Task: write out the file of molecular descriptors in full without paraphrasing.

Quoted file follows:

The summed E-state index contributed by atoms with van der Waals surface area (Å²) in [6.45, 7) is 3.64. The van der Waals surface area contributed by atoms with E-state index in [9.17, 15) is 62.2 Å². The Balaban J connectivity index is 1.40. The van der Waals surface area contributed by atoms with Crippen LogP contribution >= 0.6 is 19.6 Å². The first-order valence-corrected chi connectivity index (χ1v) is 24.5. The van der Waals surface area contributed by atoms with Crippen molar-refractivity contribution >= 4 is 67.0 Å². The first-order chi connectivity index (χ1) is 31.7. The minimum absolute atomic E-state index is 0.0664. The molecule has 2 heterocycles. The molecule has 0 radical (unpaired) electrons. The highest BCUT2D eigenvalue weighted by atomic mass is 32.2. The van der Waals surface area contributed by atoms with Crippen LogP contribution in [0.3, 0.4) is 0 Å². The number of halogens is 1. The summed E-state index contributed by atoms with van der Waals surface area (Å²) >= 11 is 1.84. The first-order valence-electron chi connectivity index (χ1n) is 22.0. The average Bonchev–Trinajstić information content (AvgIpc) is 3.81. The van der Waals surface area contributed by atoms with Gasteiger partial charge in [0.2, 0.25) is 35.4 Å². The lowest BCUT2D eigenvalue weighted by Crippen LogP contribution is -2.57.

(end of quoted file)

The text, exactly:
The summed E-state index contributed by atoms with van der Waals surface area (Å²) in [6.45, 7) is 3.64. The van der Waals surface area contributed by atoms with E-state index in [9.17, 15) is 62.2 Å². The Balaban J connectivity index is 1.40. The van der Waals surface area contributed by atoms with Crippen LogP contribution >= 0.6 is 19.6 Å². The first-order valence-corrected chi connectivity index (χ1v) is 24.5. The van der Waals surface area contributed by atoms with Crippen molar-refractivity contribution >= 4 is 67.0 Å². The first-order chi connectivity index (χ1) is 31.7. The minimum absolute atomic E-state index is 0.0664. The molecule has 2 heterocycles. The molecule has 0 radical (unpaired) electrons. The highest BCUT2D eigenvalue weighted by atomic mass is 32.2. The van der Waals surface area contributed by atoms with Crippen LogP contribution in [0.3, 0.4) is 0 Å². The number of halogens is 1. The summed E-state index contributed by atoms with van der Waals surface area (Å²) >= 11 is 1.84. The first-order valence-electron chi connectivity index (χ1n) is 22.0. The average Bonchev–Trinajstić information content (AvgIpc) is 3.81. The van der Waals surface area contributed by atoms with Gasteiger partial charge in [0.2, 0.25) is 35.4 Å². The lowest BCUT2D eigenvalue weighted by Crippen LogP contribution is -2.57.